From what seems to be an attempt to address the issues that arose after the events of last week in ward 350 of Evin prison, Gholam-Hossein Esmaeili was removed from his position as the Head of Prisons. IRNA reported on Wednesday that Esmaeili has been ‘promoted’ to the head of the Justice department of Tehran. IRNA informations that Esmaeili has now been replaced by Asghar Jahangir in accordance with the decision of Sadeq Ardeshir Amoli Larijani. When interviewed by ISNA, Gholam-Hossein Mohseni-Eje’i, the prosecutor general of Iran, claimed that this move was in no way connected with the occurrences in the 350 ward last Thursday and that the decision to promote Mr. Esmaeili was reached around 40/50 days before. Ironically he maintained that this promotion was due to Gholam-Hossein Esmaeili proven talents and ability.
This news is concurrent with last week’s events and increasing news and activism surrounding the attacks on the political prisoners of ward 350. It is unclear as to why this move was taken, but it is testament to the Iranian Governments political strategy when a crisis arises: promote the man that needs to be held accountable. However analysts say that this is in effect a ‘quiet dismissal’ after protests and calls by several Iranian MPs and lawmakers on the justice minister to investigate the incident. Nevertheless, this is not a sign of retreat or the success of justice, but rather a passive attempt at addressing the issue without holding legitimate investigations, which will not silence calls for a an transparent process to hold those in charge of these human rights abuses accountable.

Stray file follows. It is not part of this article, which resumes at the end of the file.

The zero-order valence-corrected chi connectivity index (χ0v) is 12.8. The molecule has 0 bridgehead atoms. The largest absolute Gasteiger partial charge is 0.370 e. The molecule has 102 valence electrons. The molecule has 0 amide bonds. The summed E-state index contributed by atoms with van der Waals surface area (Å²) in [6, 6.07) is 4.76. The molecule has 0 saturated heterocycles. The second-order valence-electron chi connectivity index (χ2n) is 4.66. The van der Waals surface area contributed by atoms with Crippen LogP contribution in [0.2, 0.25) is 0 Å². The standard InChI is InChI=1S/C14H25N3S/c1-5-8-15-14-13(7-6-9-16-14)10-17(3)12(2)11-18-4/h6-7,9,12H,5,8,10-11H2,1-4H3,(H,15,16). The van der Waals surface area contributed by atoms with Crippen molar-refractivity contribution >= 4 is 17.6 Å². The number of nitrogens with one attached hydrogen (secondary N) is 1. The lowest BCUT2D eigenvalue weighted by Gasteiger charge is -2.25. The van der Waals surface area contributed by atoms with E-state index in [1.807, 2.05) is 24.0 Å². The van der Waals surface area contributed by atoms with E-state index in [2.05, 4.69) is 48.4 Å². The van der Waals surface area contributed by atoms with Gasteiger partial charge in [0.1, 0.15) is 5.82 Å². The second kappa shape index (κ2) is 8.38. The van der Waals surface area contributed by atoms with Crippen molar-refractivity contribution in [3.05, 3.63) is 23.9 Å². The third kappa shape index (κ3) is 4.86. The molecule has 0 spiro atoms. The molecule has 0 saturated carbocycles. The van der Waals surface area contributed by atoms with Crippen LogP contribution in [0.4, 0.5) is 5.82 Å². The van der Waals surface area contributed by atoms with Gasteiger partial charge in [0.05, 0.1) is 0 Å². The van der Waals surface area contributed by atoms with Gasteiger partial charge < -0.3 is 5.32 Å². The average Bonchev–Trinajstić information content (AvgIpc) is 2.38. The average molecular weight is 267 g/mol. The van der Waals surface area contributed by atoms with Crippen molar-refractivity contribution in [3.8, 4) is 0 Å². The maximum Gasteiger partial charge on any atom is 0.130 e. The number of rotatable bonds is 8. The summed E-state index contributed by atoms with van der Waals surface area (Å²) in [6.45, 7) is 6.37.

Attack on Prominent British-Based Journalist
Since his reporting on the Iranian Government’s crackdown on the political prisoners of Evin, Saeed Kamali Dehghan a journalist for the Guardian, who has also been named as the 2010 Journalist of the Year in Britain at the Foreign Press Association, has been branded as a propagandist with an “anti-government agenda” by Fars News. His tweets, cartoons and news reports have been attacked by the news agency defaming his award-winning work. In the report by FarsNews, Mr Dehghan, who they refer to as S.K, has orchestrated a propaganda mission against The Islamic Republic using the current events in the Evin prison for his own agenda.